Trulock offers multiple constrictions with both ported or nonported options. Naturally, I gave each the opportunity to prove themselves. For the Trulock Pinhoti .660 ported choke, it put 785 pellets on target. The overall patterning was much more even during this round. The Longbeard XR shot 165 pellets, the HEVI put 295 in there and the Federal ended up with 325 pellets. All of these numbers were drastic improvements from the aforementioned Pinhoti choke.
Now we’re getting into the “nitty gritty” and the top three performing chokes of this test. Primos’ TSS Jellyhead put an impressive 810 pellets on paper. Nearly 20 years ago, I bought an original Jellyhead choke, and it always seemed to shoot Longbeard XR like a dream. For this test, it only put 154 pellets out of the Longbeard XR on paper. The HEVI-SHOT had 287 pellets hitting the target. The Federal Heavyweight TSS topped it out with 369 hits downrange.
Beating out the Primos choke by a thin margin was the Kicks Gobblin’ Thunder .660 which had 835 pellets connect. The Winchester load produced 184 hits, the Federal landed 250, and the HEVI-18 put 401 pellets on paper. The Longbeard XR did want to hold the right edge of the paper, but overall performed well. I also noticed a bit of a reduction in recoil/muzzle jump when shooting it.
The top spot might surprise you, and to be honest, the overall numbers blew me away as well. The Carlson Longbeard XR was the top performer, beating out the closest competitor by a landslide of nearly 150 pellets. The Longbeard XR put 984 pellets on target at 40 yards. As its name suggest, this choke was built for shooting Winchester’s Longbeard XR and it put 168 pellets on paper with that specific load. But what impressed me most was how well it shot both TSS loads. With the Federal Heavyweight TSS it put 383 pellets on paper, with a good majority being on the right half of it. Finally, the HEVI-18 connected with a crazy number of 433 hits. The Carlson Longbeard XR is the clear-cut winner of this choke tube test.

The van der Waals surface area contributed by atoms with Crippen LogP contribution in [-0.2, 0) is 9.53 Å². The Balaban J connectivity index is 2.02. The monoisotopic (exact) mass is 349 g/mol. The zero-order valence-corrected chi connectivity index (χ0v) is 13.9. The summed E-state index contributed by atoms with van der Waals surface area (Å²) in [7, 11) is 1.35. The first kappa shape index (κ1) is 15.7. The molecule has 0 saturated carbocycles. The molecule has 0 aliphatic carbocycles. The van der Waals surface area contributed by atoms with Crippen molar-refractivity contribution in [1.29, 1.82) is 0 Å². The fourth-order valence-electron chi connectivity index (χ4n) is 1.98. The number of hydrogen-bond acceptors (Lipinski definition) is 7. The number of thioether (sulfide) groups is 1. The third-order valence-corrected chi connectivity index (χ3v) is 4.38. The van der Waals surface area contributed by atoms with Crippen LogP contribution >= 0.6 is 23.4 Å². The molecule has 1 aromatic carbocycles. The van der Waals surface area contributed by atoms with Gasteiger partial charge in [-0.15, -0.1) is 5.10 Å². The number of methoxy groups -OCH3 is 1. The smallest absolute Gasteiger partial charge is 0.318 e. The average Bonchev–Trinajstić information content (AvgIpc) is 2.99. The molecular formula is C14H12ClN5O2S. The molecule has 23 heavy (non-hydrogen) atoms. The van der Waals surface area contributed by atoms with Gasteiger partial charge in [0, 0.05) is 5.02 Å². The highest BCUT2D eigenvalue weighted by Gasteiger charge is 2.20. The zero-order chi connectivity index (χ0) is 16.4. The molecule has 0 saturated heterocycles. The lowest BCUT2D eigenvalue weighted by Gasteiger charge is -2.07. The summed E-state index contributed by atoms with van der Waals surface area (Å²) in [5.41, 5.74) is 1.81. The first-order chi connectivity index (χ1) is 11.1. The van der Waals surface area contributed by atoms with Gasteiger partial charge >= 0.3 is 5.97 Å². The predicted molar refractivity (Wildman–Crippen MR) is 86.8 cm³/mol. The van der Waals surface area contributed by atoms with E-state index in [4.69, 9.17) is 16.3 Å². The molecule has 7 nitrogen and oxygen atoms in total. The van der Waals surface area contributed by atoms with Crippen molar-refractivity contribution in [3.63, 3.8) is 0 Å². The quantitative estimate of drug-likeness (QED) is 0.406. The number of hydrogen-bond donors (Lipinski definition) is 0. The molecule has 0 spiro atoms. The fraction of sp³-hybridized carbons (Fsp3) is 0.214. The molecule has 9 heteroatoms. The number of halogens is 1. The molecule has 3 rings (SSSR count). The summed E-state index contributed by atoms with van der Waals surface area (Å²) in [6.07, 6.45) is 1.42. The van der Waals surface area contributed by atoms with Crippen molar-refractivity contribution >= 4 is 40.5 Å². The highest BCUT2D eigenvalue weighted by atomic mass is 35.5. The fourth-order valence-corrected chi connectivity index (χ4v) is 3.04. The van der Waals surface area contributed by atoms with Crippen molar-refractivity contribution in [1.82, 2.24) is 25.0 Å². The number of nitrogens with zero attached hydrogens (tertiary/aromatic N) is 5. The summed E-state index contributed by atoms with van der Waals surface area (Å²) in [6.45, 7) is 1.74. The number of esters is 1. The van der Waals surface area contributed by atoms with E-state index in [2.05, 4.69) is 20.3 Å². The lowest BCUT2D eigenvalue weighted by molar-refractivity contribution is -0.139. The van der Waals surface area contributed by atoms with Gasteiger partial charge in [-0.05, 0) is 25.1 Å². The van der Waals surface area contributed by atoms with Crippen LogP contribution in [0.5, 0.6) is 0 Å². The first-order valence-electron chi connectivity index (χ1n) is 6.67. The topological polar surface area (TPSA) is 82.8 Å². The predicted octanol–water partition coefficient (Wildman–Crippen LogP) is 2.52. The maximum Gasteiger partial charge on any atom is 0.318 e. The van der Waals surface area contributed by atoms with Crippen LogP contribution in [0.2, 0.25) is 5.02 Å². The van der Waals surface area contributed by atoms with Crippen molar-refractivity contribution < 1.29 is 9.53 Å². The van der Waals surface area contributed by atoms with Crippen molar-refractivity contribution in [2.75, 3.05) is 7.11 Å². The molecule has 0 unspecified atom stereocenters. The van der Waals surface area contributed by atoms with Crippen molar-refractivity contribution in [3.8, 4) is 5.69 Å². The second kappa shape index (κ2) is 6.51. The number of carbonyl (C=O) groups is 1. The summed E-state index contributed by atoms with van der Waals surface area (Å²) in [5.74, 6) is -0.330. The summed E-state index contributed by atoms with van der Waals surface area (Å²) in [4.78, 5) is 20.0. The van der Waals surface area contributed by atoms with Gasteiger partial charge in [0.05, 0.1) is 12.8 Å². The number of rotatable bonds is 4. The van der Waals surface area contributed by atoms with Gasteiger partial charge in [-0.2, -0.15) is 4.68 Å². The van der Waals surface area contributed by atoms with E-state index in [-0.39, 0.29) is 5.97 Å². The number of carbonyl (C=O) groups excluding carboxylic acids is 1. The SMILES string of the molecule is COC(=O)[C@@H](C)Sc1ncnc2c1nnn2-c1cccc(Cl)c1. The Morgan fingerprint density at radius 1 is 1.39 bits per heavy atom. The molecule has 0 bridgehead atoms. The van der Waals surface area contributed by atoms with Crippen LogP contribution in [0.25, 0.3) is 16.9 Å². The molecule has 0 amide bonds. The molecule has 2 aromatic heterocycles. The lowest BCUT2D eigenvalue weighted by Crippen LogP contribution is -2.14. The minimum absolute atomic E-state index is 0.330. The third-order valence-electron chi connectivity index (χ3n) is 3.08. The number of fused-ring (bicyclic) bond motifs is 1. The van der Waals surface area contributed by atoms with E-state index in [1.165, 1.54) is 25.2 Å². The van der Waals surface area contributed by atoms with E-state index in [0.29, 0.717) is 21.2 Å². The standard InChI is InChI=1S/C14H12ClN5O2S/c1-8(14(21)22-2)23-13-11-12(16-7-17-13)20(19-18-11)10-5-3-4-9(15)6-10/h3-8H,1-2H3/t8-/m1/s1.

So, there you have it, seven choke tubes with three shots a piece from different loads, and the results do not lie. I performed this test to find the best plug-and-play choke for the average turkey hunter. Let’s be honest, each of these chokes would easily kill a gobbler standing at 40 yards, but a well-dispersed pattern helps leave room for error. Now, I will recommend that no matter what choke you have, to at least do your own pattern test before going afield. If you do have a red dot on your turkey gun, adjust it accordingly. If you are looking for a new choke tube to help tighten up your shots this coming season, give one of these a try. Each one of these can help make that moment of truth a breeze when you’re staring down the barrel at a strutter this season.